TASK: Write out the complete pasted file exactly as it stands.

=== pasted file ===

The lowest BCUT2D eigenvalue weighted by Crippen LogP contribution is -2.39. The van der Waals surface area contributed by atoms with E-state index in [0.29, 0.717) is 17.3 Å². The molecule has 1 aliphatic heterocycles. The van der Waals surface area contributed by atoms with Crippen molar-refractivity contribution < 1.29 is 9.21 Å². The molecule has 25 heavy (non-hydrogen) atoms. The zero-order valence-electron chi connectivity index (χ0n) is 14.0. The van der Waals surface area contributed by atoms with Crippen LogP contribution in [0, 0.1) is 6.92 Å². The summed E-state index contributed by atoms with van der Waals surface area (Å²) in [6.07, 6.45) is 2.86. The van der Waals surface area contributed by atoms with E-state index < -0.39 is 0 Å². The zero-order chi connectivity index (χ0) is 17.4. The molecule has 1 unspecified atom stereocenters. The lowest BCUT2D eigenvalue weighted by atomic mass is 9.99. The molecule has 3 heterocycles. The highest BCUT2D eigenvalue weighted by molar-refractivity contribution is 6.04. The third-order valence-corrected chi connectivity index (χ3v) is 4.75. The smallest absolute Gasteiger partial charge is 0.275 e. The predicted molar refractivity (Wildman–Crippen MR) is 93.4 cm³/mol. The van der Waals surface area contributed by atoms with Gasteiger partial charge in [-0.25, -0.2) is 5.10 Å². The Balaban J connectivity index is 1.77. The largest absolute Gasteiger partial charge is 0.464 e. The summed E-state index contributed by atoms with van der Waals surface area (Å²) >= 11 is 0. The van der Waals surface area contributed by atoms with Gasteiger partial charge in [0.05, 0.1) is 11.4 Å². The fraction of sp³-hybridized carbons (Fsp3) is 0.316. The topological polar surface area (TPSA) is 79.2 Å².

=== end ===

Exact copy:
The lowest BCUT2D eigenvalue weighted by Crippen LogP contribution is -2.39. The van der Waals surface area contributed by atoms with E-state index in [0.29, 0.717) is 17.3 Å². The molecule has 1 aliphatic heterocycles. The van der Waals surface area contributed by atoms with Crippen molar-refractivity contribution < 1.29 is 9.21 Å². The molecule has 25 heavy (non-hydrogen) atoms. The zero-order valence-electron chi connectivity index (χ0n) is 14.0. The van der Waals surface area contributed by atoms with Crippen LogP contribution in [0, 0.1) is 6.92 Å². The summed E-state index contributed by atoms with van der Waals surface area (Å²) in [6.07, 6.45) is 2.86. The van der Waals surface area contributed by atoms with E-state index < -0.39 is 0 Å². The zero-order chi connectivity index (χ0) is 17.4. The molecule has 1 unspecified atom stereocenters. The lowest BCUT2D eigenvalue weighted by atomic mass is 9.99. The molecule has 3 heterocycles. The highest BCUT2D eigenvalue weighted by molar-refractivity contribution is 6.04. The third-order valence-corrected chi connectivity index (χ3v) is 4.75. The smallest absolute Gasteiger partial charge is 0.275 e. The predicted molar refractivity (Wildman–Crippen MR) is 93.4 cm³/mol. The van der Waals surface area contributed by atoms with Gasteiger partial charge in [-0.25, -0.2) is 5.10 Å². The Balaban J connectivity index is 1.77. The largest absolute Gasteiger partial charge is 0.464 e. The summed E-state index contributed by atoms with van der Waals surface area (Å²) >= 11 is 0. The van der Waals surface area contributed by atoms with Gasteiger partial charge in [0.05, 0.1) is 11.4 Å². The fraction of sp³-hybridized carbons (Fsp3) is 0.316. The topological polar surface area (TPSA) is 79.2 Å².